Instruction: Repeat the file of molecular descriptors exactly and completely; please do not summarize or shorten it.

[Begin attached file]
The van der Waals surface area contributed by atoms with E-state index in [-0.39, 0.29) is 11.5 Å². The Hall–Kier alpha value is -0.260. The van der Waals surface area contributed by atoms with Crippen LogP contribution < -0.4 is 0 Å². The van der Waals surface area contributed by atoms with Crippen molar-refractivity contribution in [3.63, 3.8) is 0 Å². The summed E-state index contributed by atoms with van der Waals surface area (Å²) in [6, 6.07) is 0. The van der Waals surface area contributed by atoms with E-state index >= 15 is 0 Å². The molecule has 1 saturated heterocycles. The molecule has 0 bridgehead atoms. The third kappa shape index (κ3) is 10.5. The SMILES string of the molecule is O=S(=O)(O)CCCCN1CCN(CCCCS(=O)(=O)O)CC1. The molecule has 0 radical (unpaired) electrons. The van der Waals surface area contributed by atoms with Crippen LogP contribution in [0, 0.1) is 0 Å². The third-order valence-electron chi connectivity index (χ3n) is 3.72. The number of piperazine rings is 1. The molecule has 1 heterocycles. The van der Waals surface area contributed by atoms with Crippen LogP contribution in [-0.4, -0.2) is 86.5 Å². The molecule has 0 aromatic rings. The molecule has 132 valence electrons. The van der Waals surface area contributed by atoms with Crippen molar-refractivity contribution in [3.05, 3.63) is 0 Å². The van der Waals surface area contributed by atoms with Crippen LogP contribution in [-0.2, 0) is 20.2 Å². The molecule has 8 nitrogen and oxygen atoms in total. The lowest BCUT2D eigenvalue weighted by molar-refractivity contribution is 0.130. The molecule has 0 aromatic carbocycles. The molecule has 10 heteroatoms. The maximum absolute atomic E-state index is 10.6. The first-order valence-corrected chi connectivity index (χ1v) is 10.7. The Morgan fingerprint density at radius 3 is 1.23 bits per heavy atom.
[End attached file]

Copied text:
The van der Waals surface area contributed by atoms with E-state index in [-0.39, 0.29) is 11.5 Å². The Hall–Kier alpha value is -0.260. The van der Waals surface area contributed by atoms with Crippen LogP contribution < -0.4 is 0 Å². The van der Waals surface area contributed by atoms with Crippen molar-refractivity contribution in [3.63, 3.8) is 0 Å². The summed E-state index contributed by atoms with van der Waals surface area (Å²) in [6, 6.07) is 0. The van der Waals surface area contributed by atoms with E-state index >= 15 is 0 Å². The molecule has 1 saturated heterocycles. The molecule has 0 bridgehead atoms. The third kappa shape index (κ3) is 10.5. The SMILES string of the molecule is O=S(=O)(O)CCCCN1CCN(CCCCS(=O)(=O)O)CC1. The molecule has 0 radical (unpaired) electrons. The van der Waals surface area contributed by atoms with Crippen LogP contribution in [0, 0.1) is 0 Å². The third-order valence-electron chi connectivity index (χ3n) is 3.72. The number of piperazine rings is 1. The molecule has 1 heterocycles. The van der Waals surface area contributed by atoms with Crippen LogP contribution in [-0.4, -0.2) is 86.5 Å². The molecule has 0 aromatic rings. The molecule has 132 valence electrons. The van der Waals surface area contributed by atoms with Crippen molar-refractivity contribution in [3.05, 3.63) is 0 Å². The van der Waals surface area contributed by atoms with Crippen LogP contribution in [-0.2, 0) is 20.2 Å². The molecule has 8 nitrogen and oxygen atoms in total. The lowest BCUT2D eigenvalue weighted by molar-refractivity contribution is 0.130. The molecule has 0 aromatic carbocycles. The molecule has 10 heteroatoms. The maximum absolute atomic E-state index is 10.6. The first-order valence-corrected chi connectivity index (χ1v) is 10.7. The Morgan fingerprint density at radius 3 is 1.23 bits per heavy atom.